The Choices We Make

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Our culture celebrates the ability we have to choose – and so we think a lot about choices. We are told every four years that we get to “choose” our leaders (though the choices given to us might not be suitable in either direction). As I look back and think of my preaching over the years I can see a change – and not just a change wrought by my conversion to Orthodoxy. In many ways it has been a change wrought by the fact that I am not a young man any more (though I do not think I am yet an “old” man).

But I can recall a lot of sermons from my late 20’s (I was first ordained and assigned to a Church at the age of 27) that were primarily concerned with choices. The thought that anything was simply a given, or that anything impinged on my freedom was uncomfortable.

As years have gone by and I have watched my children grow up, leave home and settle into their own lives, it seems to me that I have fewer choices – or rather that the most important thing in my day may not have much to do with choice at all.

The vast majority of fundamental things in my life were completely beyond any choice I made. My gender, my nationality, my race, my language, my genetic inheritance – are all matters that I have to live with and come to terms with, but not matters that I choose. Part of the madness of our modern world is that things which do not belong to the realm of choice are being turned into options: do I have this baby; do I want this gender; etc.

Fr. Thomas Hopko is very fond of quoting his father-in-law, Fr. Alexander Schmemann as saying: “Spirituality consists in how you deal with what you’ve been dealt.”

This comes much closer to my present experience. So much of my life has always been beyond my control and only delusion has made me think otherwise. There are fundamental choices – to yield my life to God and acknowledge the fact that He is Lord of my Life. But it is also true that He is Lord whether I choose to acknowledge that or not. The choice I make is whether to remain delusional or to embrace the truth. That is a large choice, indeed, and one to be made moment by moment, but it is still a far cry from the power I once thought I had.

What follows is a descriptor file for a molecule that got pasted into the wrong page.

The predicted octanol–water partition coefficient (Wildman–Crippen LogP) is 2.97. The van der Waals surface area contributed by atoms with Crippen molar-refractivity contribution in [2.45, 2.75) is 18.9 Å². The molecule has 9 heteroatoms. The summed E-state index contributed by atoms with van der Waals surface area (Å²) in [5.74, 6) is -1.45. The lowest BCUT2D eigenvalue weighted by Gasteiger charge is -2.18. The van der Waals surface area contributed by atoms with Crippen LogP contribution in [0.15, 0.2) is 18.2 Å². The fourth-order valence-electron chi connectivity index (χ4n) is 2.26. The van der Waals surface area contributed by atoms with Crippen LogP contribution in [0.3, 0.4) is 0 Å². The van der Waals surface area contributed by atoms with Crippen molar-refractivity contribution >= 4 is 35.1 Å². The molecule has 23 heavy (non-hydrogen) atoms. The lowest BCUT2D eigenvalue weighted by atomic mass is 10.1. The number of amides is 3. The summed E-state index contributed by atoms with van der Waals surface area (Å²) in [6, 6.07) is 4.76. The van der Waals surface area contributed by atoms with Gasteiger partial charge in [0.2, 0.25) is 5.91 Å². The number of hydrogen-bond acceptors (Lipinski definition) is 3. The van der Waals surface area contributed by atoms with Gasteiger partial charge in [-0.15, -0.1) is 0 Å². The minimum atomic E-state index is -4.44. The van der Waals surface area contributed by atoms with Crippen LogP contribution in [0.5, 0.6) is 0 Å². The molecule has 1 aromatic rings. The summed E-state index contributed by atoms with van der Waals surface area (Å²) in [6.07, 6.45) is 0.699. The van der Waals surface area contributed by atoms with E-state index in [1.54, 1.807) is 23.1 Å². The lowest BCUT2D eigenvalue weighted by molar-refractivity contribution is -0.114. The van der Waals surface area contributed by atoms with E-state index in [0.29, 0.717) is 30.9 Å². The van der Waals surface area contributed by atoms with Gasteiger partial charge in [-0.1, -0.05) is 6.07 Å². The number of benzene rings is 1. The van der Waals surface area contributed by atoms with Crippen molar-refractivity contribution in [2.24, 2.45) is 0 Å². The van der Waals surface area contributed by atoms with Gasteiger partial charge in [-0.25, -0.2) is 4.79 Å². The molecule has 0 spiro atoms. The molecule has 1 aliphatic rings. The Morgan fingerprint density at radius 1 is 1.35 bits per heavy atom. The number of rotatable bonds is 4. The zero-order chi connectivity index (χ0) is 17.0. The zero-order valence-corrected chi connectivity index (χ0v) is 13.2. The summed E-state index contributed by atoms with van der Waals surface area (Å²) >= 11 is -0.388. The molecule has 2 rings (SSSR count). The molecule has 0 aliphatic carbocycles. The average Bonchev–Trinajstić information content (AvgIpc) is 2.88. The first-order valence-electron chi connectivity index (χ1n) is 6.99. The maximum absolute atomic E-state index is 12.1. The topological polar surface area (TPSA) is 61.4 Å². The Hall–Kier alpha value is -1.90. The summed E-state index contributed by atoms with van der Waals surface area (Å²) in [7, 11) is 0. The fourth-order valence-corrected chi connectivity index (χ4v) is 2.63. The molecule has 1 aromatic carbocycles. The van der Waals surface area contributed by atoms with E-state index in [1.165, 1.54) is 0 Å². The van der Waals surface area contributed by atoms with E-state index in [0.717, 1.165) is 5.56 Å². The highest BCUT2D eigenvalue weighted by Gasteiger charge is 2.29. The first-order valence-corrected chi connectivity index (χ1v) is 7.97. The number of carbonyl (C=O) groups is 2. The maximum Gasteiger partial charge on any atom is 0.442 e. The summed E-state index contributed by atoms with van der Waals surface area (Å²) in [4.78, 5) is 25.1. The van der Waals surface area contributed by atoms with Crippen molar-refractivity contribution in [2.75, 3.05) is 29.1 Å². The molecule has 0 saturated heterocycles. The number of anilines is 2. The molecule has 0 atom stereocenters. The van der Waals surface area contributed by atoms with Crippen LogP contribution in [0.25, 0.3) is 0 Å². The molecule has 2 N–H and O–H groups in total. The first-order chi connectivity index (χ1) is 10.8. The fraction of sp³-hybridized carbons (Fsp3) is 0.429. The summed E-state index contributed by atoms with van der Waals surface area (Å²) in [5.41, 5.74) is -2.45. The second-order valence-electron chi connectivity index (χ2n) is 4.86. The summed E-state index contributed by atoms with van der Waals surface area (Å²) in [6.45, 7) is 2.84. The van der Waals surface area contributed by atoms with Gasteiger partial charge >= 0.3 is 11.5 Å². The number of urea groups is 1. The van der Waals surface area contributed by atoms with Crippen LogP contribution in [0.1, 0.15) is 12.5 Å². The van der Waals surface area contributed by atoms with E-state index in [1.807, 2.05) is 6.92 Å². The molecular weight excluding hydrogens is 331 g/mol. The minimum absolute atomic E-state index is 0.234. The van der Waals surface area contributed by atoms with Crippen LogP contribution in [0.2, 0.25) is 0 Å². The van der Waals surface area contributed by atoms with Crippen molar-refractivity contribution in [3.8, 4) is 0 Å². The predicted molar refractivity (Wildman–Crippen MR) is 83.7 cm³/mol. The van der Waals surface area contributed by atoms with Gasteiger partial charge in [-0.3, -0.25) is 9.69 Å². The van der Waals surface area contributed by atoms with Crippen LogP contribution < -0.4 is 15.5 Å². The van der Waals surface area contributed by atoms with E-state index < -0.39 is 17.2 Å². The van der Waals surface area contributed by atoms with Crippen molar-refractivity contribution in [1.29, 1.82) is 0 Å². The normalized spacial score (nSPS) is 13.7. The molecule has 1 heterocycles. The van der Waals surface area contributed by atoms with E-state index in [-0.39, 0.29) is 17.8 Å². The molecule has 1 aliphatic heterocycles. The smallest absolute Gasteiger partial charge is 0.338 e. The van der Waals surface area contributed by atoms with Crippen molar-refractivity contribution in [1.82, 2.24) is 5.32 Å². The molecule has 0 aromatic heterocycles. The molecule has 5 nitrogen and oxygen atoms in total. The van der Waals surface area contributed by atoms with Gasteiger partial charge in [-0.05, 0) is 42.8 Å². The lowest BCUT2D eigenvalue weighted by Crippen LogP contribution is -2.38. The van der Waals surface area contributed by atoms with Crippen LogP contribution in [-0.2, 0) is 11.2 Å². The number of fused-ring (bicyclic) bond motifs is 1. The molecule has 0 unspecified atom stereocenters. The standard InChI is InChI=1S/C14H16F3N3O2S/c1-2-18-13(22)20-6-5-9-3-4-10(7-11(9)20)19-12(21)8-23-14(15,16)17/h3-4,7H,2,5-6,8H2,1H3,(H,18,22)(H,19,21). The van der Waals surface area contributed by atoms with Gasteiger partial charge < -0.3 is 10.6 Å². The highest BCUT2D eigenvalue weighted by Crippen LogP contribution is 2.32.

It is interesting to have more than one child. It is certainly interesting to have four, as we do. I can recall that when we only had one, we were able to imagine that this darling little girl was largely “darling” because we were wonderful parents. The second girl came, and she was darling, too, but not in the same ways as the first. How is this possible? Because people are different from the moment of their existence. The other two (a boy and a girl) have only ratified this understanding. They belong to God, not me. He created them, even if the “stuff” of their creation was consubstantial with me and their mother.

Of course, as they grow up, they have to learn that their lives largely consist in how they deal with what they have been dealt. And thus we all pray, “Lord, have mercy!”

We are more powerful than we imagine, but not in the ways we imagine. We are utterly weak in matters where we think we are masters. Day by day, prayer by prayer, we feel our way forward. Learning to choose what God has chosen for us and in so doing find the salvation of our souls.

Comments

  1. Reid says

    I once read an article about how chess players think. I have no clue whether the research was legitimate (most such research isn’t), but the results struck me. It seems that as chess players increase in strength from rank amateurs to the level of “expert” (a formal rating in the chess world) they analyze more and more positions (more choices) before deciding on a move. As, however, their strength increases beyond “expert” through the various categories of master and grandmaster, they analyze fewer and fewer positions, relying instead on heuristics (rules of thumb, roughly) that greatly narrow the field of positions they know are worth considering. Thus in the most important sense the strongest chess players in the world have fewer choices than much weaker players. The weak players are weak precisely because they see too many choices.